Kailash Kher
World of Music
Pgm #82 – Fun in the Sun: welcoming tomorrow’s autumn equinox with the last summer world party music of the season
Listen Mondays 3-5pm EDT  – at 105.9FM in Burlington, VT or online at The Radiator
Nas with Youssou N’Dour & Neneh Cherry: Wake Up (It’s Africa Calling) / Open Remix / (download) – (USA / SENEGAL)
The Blind Boys of Alabama (with the Preservation Hall Jazz Band): Uncloudy Day / Down in New Orleans / Time Life 19548 – (N’AWLINS)
Marcia Griffiths: I Shall Sing / Truly / Heartbeat 11611 – (JAMAICA)
The Jolly Boys: Ripe Tomato / Sunshine ‘n’ Water / Ryko 10187 – (JAMAICA)
Rupa & The April Fishes: La Linea / Este Mundo / Cumbancha 15 – (SAN FRANCISCO, USA) *NEW – preview, not yet released! *
Kronos Quartet: Nihavent Sirto (Trad. Turkish) / Floodplain / Nonesuch 518349 – (SAN FRANCISCO /TURKEY) *NEW*
Simone Lo Porto: Il Girasole (The Sunflower) / Italia / Putumayo 290 – (ITALY) *NEW*
Sidestepper: San Juan Good Vibe Mix / La Buena Vibra Sound System / Sony 88697 – (COLOMBIA)
Belgistan: Iggy Bop / Musiques et Danses du Belgistan / 1003 – (BELGIUM)
NG La Banda: No me Molestas Más / The Best of NG La Banda / Hemisphere 21391 – (CUBA)
Calypso Rose featuring Soft/Fred Deshayes: Summertime / Calypso Rose / CMG 2308 – (TOBAGO)
Indian Ocean: Khajuraho / Kandisa / Times Music, India 1 – (INDIA)
Alicia Villareal: Pepe LePew / Cuando el Se Cruza / Universal    2264 – (MEXICO)
Rajery: Sofera / Sofera / Marabi 46820 – (MADAGASCAR)
Ensemble La Perfecta: Jojo / Tumbélé / Soundway 17 – (GUADELOUPE) * NEW – preview – being released in early October *
Emily Loizeau: Dis-moi Que Toi Tu Ne Pleures Pas (Tell Me You’re Not Crying Anymore) / Pays Sauvage / Opendisc-Polydor 531407 – (FRANCE) *NEW*
Giorgio Conte: Gnè, Gnè / Il Contestorie / Historie di Note 30 – (ITALY)
Mariachi “Arriba Juárez”: Tenías Que Ser Tan Cruel / Gracias, Juan Gabriel! / Spartacus 27006 – (MEXICO)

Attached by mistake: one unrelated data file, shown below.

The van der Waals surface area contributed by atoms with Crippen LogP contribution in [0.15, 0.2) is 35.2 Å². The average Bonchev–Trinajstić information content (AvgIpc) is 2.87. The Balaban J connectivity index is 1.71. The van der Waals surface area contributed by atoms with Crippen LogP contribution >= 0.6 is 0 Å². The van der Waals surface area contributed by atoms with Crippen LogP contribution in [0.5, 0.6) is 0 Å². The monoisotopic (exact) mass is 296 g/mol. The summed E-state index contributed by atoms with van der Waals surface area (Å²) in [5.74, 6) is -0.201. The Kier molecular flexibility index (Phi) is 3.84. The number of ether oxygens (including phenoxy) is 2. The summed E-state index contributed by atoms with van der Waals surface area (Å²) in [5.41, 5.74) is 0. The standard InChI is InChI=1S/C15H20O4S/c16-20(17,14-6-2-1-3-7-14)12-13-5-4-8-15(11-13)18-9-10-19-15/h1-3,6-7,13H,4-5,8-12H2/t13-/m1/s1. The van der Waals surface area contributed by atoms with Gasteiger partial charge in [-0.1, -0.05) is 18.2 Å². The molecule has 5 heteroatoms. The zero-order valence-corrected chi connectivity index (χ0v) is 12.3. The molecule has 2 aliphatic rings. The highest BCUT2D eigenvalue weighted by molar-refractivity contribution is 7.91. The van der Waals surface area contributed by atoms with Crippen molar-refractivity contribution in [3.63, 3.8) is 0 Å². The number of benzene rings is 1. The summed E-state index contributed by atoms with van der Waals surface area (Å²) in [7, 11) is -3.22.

Emeline Michel: Moso Maman / Cordes et Ame / Cheval de Feu 1 – (HAITI)
Kailash Kher & Kailasa: Kar Kar Main Haara / Yatra (Nomadic Souls) / Cumbancha 14 – (INDIA) *NEW – preview, not yet released! *
Niyaz: Arezou /Niyaz / Six Degrees 657036 – (IRAN)
Ralph Thamar: Les Enfants du Soleil (Children of the Sun) / Mega Zouk / Stemra 3005012 – (FRENCH WEST INDIES)
The Paul Butterfield Blues Band: Work Song / An Anthology-The Elektra Years / Elektra 62124 – (USA)
Tinariwen: Chet Boghassa / Amassakoul / Triban Union 14 – (WESTERN SAHARA)
Rokia Traoré: Koronoko / Tchamantché / Emarcy 530785 – (MALI)
Kaya: Sensé / Rough Guide to the Music of the Indian Ocean / Rough Guide 1086 –  (LA RÉUNION)

playlist #78 (8/17/2009) – hot tunes for the dog days

August 17, 2009
World of Music
Pgm #78 – The show returns from summer hiatus with new tunes for the dog days. Yeah, it’s hot. That’s a drag. Might as well dance.
Listen online Mondays 3-5pm EDT at The Radiator
Nas with Youssou N’Dour & Neneh Cherry: Wake Up (It’s Africa Calling) / Open Remix / – (download) – (USA / SENEGAL)
Tiempo Libre: Tu Conga Bach (on Bach’s Fugue in c minor) / Bach in Havana / Sony 44701 – (CUBA) *NEW*
Klazz Brothers & Cuba Percussion: Beethoven’s “Für Elise” / Classic Meets Cuba / Sony 93090 – (CUBA)
Omara Portuondo & Richard Bona: Drume Negrita / Gracias / World Village 479021 – (CUBA) *NEW*
Los Destellos: Para Elisa (on Beethoven’s Für Elise) / The Roots of Chicha / Barbès Records 16 – (PERU)
Third World: 96 Degrees in the Shade / 96 Degrees in the Shade / Mango 162-539 – (JAMAICA)
Soap Kills: Cheftak / Cheftak / Soapkills 2002 – (LEBANON)
Sarazino: Ecos de Radio Iguana / Ya Foy! (“No problem!”) / Cumbancha Discovery 13 – (ECUADOR / CANADA) *NEW* – special preview – to be released on Aug. 25th *
Susan McKeown & Lorin Sklamberg: Buenos Aires / Saints & Tzadiks / World Village 468089 – (IRELAND / BROOKLYN, NY) *NEW*
La Bottine Souriante: Les Robineaux / Anthologie II / Mille-Pattes 2044 – (QUÉBEC)
The Waitiki 7: Coronation / Adventures in Paradise / Pass Out Records 7001 – (HAWAII) *NEW*
Kimi Djabaté: Fatu (Tribute to Fatumata) / Karam / Cumbancha Discovery 12 – (GUINEA-BISSAU) *NEW*
Hadouk Trio (featuring Malouma) : Tourneblues / Baldamoree / Naïve 812891 – (FRANCE/ARMENIA/MAURITANIA) *NEW*
Les Triaboliques: Black Earth Boys / RiverMudTwilight / World Village 468088 – (UK/WORLD FUSION) *NEW*
Glaz: Holen Ar Bed (“Salt of the Earth”) / Le Sel de la Terre / Radio France 8424742 – (BRITTANY)